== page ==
Past leaders a force to be reckoned with
BEIJING - None got to speak, one appeared sleepy, and many sported more white hair and wrinkles than before.
They are China's arguably most famous retirees - all former Chinese Communist Party (CCP) leaders - who appeared en masse yesterday at the opening of the 18th Party Congress.
Ten of them, including former president Jiang Zemin, 86, and ex-premiers Li Peng and Zhu Rongji, both 84, were attending the five-yearly event as "special delegates", in keeping with past practice.
Also present were former organisation chief Song Ping, 95, and ex-security czar Luo Gan, 77, who looked sleepy.
But unlike the languid picture they presented, China's retired leaders are actually not a frail, quiet and toothless lot.
Some of them, in particular Mr Jiang, have reportedly been exercising their influence behind the scenes to secure plum posts for their proteges amid the impending leadership change, and to have a say in China's future direction.
Apart from attending backroom negotiations over the leadership line-up at the Beidaihe retreat in July, many have been making rare public appearances recently and getting lengthy, rosy mentions in state media.
These appearances and media mentions have raised eyebrows because China's retired leaders are rarely seen or heard as part of an unspoken rule not to undermine their successors.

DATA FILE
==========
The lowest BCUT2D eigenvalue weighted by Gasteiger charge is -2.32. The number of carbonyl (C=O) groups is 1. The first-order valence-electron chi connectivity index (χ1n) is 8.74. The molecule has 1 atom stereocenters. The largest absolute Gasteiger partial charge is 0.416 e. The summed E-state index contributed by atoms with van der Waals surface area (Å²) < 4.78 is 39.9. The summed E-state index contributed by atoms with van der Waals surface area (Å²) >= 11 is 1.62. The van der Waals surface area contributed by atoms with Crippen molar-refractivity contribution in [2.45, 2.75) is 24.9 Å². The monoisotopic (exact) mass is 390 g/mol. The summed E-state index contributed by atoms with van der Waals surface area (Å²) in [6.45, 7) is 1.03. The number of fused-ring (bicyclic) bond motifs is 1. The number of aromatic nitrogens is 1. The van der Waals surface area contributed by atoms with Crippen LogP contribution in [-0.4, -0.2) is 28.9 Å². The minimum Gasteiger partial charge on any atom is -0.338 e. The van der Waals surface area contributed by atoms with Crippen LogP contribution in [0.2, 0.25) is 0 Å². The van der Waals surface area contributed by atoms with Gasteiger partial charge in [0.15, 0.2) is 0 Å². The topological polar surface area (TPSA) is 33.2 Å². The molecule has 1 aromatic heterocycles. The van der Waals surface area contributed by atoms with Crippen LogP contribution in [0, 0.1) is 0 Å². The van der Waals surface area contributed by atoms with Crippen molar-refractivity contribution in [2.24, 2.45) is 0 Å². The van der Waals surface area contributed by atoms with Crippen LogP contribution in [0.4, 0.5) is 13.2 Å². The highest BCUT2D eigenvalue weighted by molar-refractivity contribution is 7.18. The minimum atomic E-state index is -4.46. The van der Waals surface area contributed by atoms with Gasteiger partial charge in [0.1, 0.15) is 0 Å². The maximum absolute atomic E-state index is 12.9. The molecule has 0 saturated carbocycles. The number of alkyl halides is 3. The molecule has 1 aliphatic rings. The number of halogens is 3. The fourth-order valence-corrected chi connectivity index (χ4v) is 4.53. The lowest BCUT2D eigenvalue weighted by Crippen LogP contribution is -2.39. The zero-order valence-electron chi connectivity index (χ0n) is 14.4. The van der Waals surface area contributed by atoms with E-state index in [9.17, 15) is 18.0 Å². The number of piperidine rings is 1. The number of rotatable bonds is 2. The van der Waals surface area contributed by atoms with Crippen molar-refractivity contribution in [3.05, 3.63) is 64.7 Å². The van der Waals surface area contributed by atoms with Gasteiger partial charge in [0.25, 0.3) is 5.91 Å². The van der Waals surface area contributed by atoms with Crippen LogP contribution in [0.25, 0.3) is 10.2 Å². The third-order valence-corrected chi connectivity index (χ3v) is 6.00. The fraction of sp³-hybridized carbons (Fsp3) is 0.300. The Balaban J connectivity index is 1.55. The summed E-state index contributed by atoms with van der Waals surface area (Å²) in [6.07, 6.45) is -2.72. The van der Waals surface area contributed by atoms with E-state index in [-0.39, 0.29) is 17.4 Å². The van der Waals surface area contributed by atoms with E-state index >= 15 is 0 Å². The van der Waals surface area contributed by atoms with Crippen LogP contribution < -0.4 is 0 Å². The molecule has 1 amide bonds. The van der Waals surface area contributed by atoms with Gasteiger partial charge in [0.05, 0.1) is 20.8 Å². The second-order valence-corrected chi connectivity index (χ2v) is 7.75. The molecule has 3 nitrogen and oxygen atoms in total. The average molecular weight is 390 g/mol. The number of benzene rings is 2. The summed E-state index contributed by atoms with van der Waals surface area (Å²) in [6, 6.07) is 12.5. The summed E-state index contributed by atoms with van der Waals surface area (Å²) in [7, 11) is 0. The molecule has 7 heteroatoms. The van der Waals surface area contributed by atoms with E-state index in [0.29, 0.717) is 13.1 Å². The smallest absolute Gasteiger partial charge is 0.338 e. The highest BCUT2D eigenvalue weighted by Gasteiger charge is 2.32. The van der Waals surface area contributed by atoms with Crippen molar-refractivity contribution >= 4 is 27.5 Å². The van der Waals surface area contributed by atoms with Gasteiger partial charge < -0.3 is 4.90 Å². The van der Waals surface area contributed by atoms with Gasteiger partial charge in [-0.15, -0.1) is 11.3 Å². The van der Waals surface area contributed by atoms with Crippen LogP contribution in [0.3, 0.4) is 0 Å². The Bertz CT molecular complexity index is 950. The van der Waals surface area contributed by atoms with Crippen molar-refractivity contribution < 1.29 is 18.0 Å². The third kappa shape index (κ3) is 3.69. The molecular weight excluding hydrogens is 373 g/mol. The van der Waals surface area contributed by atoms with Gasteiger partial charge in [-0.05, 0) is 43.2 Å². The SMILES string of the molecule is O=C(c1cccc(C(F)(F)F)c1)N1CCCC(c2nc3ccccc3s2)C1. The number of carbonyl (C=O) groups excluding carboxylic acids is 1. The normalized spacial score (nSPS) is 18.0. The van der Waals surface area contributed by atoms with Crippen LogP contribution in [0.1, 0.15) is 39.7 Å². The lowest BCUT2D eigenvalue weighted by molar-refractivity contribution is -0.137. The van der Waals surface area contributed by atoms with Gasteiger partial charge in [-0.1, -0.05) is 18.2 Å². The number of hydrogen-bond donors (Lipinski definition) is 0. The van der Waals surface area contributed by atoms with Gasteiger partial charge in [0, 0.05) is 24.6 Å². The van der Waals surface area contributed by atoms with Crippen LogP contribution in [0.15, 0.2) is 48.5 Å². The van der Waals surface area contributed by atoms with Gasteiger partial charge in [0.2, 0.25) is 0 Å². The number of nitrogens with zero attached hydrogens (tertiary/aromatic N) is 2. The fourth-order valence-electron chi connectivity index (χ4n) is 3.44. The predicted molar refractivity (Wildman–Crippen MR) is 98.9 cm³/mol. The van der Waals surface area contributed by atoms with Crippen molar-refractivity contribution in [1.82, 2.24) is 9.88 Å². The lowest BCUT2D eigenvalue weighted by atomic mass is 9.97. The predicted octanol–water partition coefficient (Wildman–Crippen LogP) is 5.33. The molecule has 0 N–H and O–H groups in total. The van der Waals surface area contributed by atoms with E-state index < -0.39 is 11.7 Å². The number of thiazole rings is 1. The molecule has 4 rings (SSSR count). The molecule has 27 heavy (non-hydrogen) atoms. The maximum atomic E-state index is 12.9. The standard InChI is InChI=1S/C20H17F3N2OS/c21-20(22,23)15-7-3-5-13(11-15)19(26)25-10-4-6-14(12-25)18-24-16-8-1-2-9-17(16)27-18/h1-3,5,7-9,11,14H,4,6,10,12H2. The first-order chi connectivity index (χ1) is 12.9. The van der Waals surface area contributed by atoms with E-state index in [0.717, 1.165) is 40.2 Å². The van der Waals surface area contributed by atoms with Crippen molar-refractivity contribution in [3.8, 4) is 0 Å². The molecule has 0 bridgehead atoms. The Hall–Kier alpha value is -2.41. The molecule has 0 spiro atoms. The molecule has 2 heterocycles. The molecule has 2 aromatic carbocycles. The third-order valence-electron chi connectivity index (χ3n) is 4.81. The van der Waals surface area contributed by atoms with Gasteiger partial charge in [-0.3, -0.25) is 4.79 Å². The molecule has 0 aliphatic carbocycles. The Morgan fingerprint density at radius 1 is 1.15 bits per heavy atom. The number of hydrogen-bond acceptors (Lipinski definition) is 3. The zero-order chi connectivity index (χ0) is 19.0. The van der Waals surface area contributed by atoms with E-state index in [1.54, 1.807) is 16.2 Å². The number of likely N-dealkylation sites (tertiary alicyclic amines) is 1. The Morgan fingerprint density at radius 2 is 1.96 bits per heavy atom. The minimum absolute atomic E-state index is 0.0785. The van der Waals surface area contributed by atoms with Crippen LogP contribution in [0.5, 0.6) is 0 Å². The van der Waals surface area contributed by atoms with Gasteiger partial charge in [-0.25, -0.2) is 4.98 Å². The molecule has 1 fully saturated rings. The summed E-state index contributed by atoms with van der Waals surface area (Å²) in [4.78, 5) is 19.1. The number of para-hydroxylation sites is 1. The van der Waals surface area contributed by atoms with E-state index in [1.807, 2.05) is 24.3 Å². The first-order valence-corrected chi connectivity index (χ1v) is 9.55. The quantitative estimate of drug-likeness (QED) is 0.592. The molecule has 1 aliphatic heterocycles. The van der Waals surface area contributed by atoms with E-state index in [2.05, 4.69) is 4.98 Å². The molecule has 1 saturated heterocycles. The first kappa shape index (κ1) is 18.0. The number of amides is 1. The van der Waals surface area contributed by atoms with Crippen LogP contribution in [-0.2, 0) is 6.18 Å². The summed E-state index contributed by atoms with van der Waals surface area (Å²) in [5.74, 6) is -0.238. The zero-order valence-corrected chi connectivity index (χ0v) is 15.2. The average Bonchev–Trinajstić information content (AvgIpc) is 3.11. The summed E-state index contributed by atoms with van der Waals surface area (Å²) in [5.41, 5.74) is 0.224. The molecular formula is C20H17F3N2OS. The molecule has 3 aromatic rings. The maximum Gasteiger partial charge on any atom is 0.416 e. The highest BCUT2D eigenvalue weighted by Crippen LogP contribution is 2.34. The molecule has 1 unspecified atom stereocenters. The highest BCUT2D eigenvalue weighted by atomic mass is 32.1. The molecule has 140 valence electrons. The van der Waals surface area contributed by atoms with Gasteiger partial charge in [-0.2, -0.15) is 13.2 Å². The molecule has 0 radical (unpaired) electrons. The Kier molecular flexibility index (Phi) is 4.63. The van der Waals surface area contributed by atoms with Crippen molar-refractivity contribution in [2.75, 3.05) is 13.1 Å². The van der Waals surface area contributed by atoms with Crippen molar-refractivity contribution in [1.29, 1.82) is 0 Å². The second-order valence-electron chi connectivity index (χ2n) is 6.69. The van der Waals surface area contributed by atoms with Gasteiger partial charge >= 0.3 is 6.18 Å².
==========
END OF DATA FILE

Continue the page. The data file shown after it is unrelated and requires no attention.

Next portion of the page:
Said Singapore-based China expert Li Mingjiang: "They appeared in public and in state media to show that they still matter and they still play a role in elite politics in China."
Mr Jiang appeared in public as early as April when he met Starbucks CEO Howard Schultz.
As the congress neared, he attended a Beijing concert with his closest protege, former vice-president Zeng Qinghong, in September.
Some retired leaders followed suit.
Mr Zhu met the advisory board of Tsinghua University's business school late last month alongside Vice-Premier Wang Qishan. Former top political adviser Li Ruihuan, 78, was seen early last month at the China Open tennis finals.
Last week, Mr Li, who was premier from 1987 to 1998, made news with a 3 million yuan (S$583,000) donation to a scholarship for students in the CCP's old Yan'an revolutionary base in Shaanxi province.
In August, the People's Daily, the CCP's mouthpiece, ran a near full-page tribute praising his efforts towards China's economic growth and reforms.
Singapore's East Asia Institute analyst Chen Gang believes that the retired leaders' high visibility of late reflected a wider chasm within the party.
Also, he said, some may have become increasingly dissatisfied with the pace of reforms and seek to put their allies in the new leadership team so as to steer the country in their preferred way.